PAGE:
Works Cited

  1. Anastaplo, George. “Cohen v. California (1971); Texas v. Johnson (1989).” In Reflections on Freedom of Speech and the First Amendment, 133–39. University Press of Kentucky, 2007. http:www.jstor.orgstablej.ctt2jcjxf.22 This source summarizes the events that led to two major supreme court cases for the interpretation of free speech in America, and discusses their final rulings in detail.
  2. “Chaplinsky v. State of New Hampshire.” Legal Information Institute, Cornell University,
  3. “Fighting Words.” Legal Information Institute, Cornell University,
  4. Goldberg, Erica. “FREE SPEECH CONSEQUENTIALISM.” Columbia Law Review 116, no. 3 (2016): 687–756. http:www.jstor.orgstable43783393. This source helped me understand some of the different ways that the courts use free speech consequentialism to determine cases involving first amendment protections.
  5. Juhan, S. Cagle. “FREE SPEECH, HATE SPEECH, AND THE HOSTILE SPEECH ENVIRONMENT.” Virginia Law Review 98, no. 7 (2012): 1577–1619. http:www.jstor.orgstable23333530.
  6. Leader, Sheldon L. “Free Speech and the Advocacy of Illegal Action in Law and Political Theory.” Columbia Law Review 82, no. 3 (1982): 412–43. https:doi.org10.23071122070.
  7. LII Staff. “First Amendment.” Legal Information Institute, Cornell University, 2 June 2021,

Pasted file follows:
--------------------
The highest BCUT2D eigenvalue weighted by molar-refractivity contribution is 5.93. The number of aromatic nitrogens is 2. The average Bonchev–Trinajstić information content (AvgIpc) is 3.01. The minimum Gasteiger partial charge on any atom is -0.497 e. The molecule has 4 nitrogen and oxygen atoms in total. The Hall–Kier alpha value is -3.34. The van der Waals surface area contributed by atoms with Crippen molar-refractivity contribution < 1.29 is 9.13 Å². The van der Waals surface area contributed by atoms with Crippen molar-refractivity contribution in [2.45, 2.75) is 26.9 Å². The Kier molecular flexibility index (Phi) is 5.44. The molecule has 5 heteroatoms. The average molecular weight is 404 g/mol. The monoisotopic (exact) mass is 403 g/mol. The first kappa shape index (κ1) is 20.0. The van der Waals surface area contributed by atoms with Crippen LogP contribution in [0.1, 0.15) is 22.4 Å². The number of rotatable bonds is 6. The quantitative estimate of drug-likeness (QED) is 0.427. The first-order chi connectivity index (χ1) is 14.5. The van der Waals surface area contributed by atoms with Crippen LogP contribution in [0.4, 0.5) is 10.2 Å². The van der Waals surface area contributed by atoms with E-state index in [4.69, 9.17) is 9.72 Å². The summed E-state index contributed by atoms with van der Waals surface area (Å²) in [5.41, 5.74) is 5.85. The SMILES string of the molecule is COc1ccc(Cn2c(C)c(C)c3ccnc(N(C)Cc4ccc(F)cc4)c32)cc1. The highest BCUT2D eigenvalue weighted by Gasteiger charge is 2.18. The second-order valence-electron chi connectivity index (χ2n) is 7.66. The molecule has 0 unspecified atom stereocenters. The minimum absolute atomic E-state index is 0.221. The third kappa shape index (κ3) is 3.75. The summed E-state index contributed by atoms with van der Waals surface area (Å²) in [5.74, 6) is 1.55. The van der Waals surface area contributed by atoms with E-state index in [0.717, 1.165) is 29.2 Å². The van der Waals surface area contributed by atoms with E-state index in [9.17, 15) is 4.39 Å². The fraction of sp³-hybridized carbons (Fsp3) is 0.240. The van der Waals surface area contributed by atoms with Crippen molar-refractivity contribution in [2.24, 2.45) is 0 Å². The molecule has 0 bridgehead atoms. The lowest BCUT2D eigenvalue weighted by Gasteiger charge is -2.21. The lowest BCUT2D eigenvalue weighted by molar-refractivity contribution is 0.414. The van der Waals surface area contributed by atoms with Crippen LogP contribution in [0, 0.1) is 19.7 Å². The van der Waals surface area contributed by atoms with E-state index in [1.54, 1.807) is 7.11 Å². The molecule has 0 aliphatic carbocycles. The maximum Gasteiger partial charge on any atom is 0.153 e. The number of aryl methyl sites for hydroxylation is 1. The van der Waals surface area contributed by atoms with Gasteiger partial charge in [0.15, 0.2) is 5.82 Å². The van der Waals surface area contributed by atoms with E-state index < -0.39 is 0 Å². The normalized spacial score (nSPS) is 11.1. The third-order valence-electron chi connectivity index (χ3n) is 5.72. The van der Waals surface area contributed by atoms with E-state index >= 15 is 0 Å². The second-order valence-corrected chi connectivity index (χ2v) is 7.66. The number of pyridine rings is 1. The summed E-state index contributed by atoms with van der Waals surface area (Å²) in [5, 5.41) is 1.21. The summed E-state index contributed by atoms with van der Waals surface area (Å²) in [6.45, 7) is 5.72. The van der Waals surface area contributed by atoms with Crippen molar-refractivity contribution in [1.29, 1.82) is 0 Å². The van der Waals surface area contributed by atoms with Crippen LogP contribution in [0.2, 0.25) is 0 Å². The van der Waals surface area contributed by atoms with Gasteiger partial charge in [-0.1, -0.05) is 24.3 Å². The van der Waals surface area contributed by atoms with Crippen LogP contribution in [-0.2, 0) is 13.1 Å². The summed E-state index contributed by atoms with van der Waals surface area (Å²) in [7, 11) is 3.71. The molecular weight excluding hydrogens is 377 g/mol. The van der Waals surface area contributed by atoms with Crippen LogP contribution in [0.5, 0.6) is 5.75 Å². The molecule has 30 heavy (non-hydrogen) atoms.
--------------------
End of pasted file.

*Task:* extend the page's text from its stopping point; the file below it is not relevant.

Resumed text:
8. Liptak, Adam. “Supreme Court Hears Free Speech Case on Politician’s Censure.” New York Times, 2 Nov. 2021, https:www.nytimes.com20211102uspoliticssupreme-court-free-speech-censure.html
  9. Mannheimer, Michael J. “The Fighting Words Doctrine.” Columbia Law Review 93, no. 6 (1993): 1527–71. https:doi.org10.23071123082.
  10. Scalia. “R. A. V. V. City of St. Paul, 505 U.S. 377 (1992).” Legal Information Institute, Cornell University, 22 June 1992,
  11. Sebastian, Raymond F. “Obscenity and the Supreme Court: Nine Years of Confusion.” Stanford Law Review 19, no. 1 (1966): 167–89. https:doi.org10.23071227052.
  12. This source provided me with insight into how the Supreme Court has handled other attempts to classify other types of unprotected speech like Obscenity.
  13. Seidman, Louis Michael. “CAN FREE SPEECH BE PROGRESSIVE?” Columbia Law Review 118, no. 7 (2018): 2219–50. https:www.jstor.orgstable26524959. In this essay, author Louis Michael Seidman attempts to outline the ways in which the American notion of free speech is not conducive to actual progressive ideas.